C-130 simulator adds realistic, risk-free training at Ky. Air Guard

  • Published
  • By Phil Speck
  • 123rd Airlift Wing Public Affairs
The 123rd Airlift Wing now has a C-130 Hercules aircraft simulator at the Kentucky Air National Guard Base here.

Known as the Multi-Mission Crew Trainer, the sophisticated equipment helps Airmen prepare for in-flight emergencies by offering realistic but risk-free training opportunities.

The trainer has seats for two pilots, a flight engineer and a navigator, said retired Chief Master Sgt. Scott “Scooter” Davis, a former flight engineer with the Kentucky Air National Guard who operates the MMCT as a contractor for American Systems Corp.

Aircrews can train on many emergencies, from an engine overheating or catching fire, to mid-flight bird strikes. Crews also can accomplish tactical training like airdrop procedures or evading ground-to-air and air-to-air attacks.

“It’s really good to refresh yourself on emergency situations that you really can’t do on the airplane,” Davis said. “The crews will still have to attend an annual simulator that has motion, but right now they’re in the process of rewriting regulations so that aircrews can count actual training events in the (MMCT) simulator.”

Davis added that the MMCT here is just as capable as the regular simulator, except that it lacks physical motion capabilities.

Since aircrews don’t currently get credit for training on the system, the primary users are members of the 123rd Aircraft Maintenance Squadron.

Though the MMCT was not initially created for aircraft maintainers, Master Sgt. Chris Knight, a crew chief with the unit, saw potential in the new equipment. Knight, who also serves as the 123rd AMXS engine-run program monitor and certifier, began working with Davis to figure out a way to conduct engine runs on the simulator, so it could be used as a maintenance training tool.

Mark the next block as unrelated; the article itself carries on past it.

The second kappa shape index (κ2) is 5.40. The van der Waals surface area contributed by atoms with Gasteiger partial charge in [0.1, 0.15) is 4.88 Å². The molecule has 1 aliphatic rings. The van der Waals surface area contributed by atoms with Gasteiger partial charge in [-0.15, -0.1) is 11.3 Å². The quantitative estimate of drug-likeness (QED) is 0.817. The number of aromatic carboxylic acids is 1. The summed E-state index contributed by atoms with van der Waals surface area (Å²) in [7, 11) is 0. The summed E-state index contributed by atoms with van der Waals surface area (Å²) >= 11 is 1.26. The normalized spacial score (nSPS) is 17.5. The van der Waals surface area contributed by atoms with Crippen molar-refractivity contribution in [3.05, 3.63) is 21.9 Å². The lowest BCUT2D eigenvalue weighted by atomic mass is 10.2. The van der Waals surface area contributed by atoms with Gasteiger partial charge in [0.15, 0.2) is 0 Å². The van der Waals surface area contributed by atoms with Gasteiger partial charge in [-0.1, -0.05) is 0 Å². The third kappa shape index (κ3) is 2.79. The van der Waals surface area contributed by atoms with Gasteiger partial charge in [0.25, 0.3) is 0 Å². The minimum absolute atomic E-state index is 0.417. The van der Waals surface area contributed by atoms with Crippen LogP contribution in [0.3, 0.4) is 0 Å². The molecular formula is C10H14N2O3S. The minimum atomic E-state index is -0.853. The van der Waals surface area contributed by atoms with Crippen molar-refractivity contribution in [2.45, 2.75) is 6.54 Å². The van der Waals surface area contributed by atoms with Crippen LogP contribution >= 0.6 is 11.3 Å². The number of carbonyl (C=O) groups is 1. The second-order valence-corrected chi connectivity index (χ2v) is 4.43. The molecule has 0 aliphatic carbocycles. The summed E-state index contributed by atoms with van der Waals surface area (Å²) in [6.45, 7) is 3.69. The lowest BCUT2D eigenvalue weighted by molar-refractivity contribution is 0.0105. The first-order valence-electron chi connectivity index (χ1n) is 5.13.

“We had to do a lot to set up engine-run simulations, but I worked with Scooter, and we had to find ways to make it do things we wanted it to do,” Knight said.

He added that being able to use the system for engine runs has substantially improved efficiency, because it allows Airmen to check off training that in the past may have required them to wait for an aircraft to become available for dry runs.

“Maintenance Airmen only get the chance to go up to the full-motion simulator in Minnesota every other year, so this has allowed this training to take place more frequently,” Knight said.

The base fire department also is using the MMCT for crash and fire-rescue training by helping firefighters learn proper engine shutdown procedures.

“Everything is touch screen, and everything works,” Davis said. “It has all the same indicators you would have on the real thing, fuel gauges, engine gauges.”

The MMCT also has real steering and yolk, functional rudder pedals, throttle and engine condition levers, and genuine aircraft seats.
According to Davis, QuantaDyn, the company that built the device and services the software, frequently sends updates to units in the field to add additional features. Just recently, the system received an update that can simulate instrument landings at local Louisville airports.

Currently, the simulator contains over seven terabytes of terrain data for the whole Earth, which means aircrews can practice landing procedures on local runways or train in the mountainous regions of Afghanistan if needed.

All but two C-130 units in the Air National Guard have MMCTs. Kentucky’s began operations in December 2018.